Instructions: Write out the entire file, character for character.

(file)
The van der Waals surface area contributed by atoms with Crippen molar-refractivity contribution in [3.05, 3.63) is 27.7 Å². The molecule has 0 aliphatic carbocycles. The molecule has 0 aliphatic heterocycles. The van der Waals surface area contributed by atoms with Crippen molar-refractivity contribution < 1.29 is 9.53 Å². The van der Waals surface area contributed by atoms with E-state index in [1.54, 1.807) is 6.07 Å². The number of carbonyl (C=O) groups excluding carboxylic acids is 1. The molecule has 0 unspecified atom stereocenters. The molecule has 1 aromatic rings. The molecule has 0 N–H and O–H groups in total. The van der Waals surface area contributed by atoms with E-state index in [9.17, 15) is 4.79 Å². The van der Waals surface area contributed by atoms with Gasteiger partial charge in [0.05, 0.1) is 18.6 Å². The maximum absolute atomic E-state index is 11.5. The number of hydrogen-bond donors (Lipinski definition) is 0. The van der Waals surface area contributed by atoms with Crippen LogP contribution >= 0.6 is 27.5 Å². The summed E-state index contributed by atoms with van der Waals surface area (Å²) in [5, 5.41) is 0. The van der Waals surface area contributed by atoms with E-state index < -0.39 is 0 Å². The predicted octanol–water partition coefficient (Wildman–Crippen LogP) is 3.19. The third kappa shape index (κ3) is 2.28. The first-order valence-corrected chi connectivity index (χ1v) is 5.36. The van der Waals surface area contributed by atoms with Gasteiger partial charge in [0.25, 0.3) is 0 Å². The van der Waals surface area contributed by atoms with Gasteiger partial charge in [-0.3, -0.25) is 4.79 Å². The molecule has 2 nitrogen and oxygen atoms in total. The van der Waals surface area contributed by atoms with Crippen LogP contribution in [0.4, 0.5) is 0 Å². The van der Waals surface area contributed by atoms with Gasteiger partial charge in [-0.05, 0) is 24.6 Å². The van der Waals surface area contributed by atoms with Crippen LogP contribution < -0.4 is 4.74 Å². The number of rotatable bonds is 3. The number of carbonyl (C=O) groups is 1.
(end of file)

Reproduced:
The van der Waals surface area contributed by atoms with Crippen molar-refractivity contribution in [3.05, 3.63) is 27.7 Å². The molecule has 0 aliphatic carbocycles. The molecule has 0 aliphatic heterocycles. The van der Waals surface area contributed by atoms with Crippen molar-refractivity contribution < 1.29 is 9.53 Å². The van der Waals surface area contributed by atoms with E-state index in [1.54, 1.807) is 6.07 Å². The number of carbonyl (C=O) groups excluding carboxylic acids is 1. The molecule has 0 unspecified atom stereocenters. The molecule has 1 aromatic rings. The molecule has 0 N–H and O–H groups in total. The van der Waals surface area contributed by atoms with E-state index in [9.17, 15) is 4.79 Å². The van der Waals surface area contributed by atoms with Gasteiger partial charge in [0.05, 0.1) is 18.6 Å². The maximum absolute atomic E-state index is 11.5. The number of hydrogen-bond donors (Lipinski definition) is 0. The van der Waals surface area contributed by atoms with Crippen LogP contribution >= 0.6 is 27.5 Å². The summed E-state index contributed by atoms with van der Waals surface area (Å²) in [5, 5.41) is 0. The van der Waals surface area contributed by atoms with E-state index < -0.39 is 0 Å². The predicted octanol–water partition coefficient (Wildman–Crippen LogP) is 3.19. The third kappa shape index (κ3) is 2.28. The first-order valence-corrected chi connectivity index (χ1v) is 5.36. The van der Waals surface area contributed by atoms with Gasteiger partial charge in [0.25, 0.3) is 0 Å². The van der Waals surface area contributed by atoms with Gasteiger partial charge in [-0.3, -0.25) is 4.79 Å². The molecule has 2 nitrogen and oxygen atoms in total. The van der Waals surface area contributed by atoms with Crippen LogP contribution in [0.4, 0.5) is 0 Å². The van der Waals surface area contributed by atoms with Gasteiger partial charge in [-0.05, 0) is 24.6 Å². The van der Waals surface area contributed by atoms with Crippen LogP contribution < -0.4 is 4.74 Å². The number of rotatable bonds is 3. The number of carbonyl (C=O) groups is 1.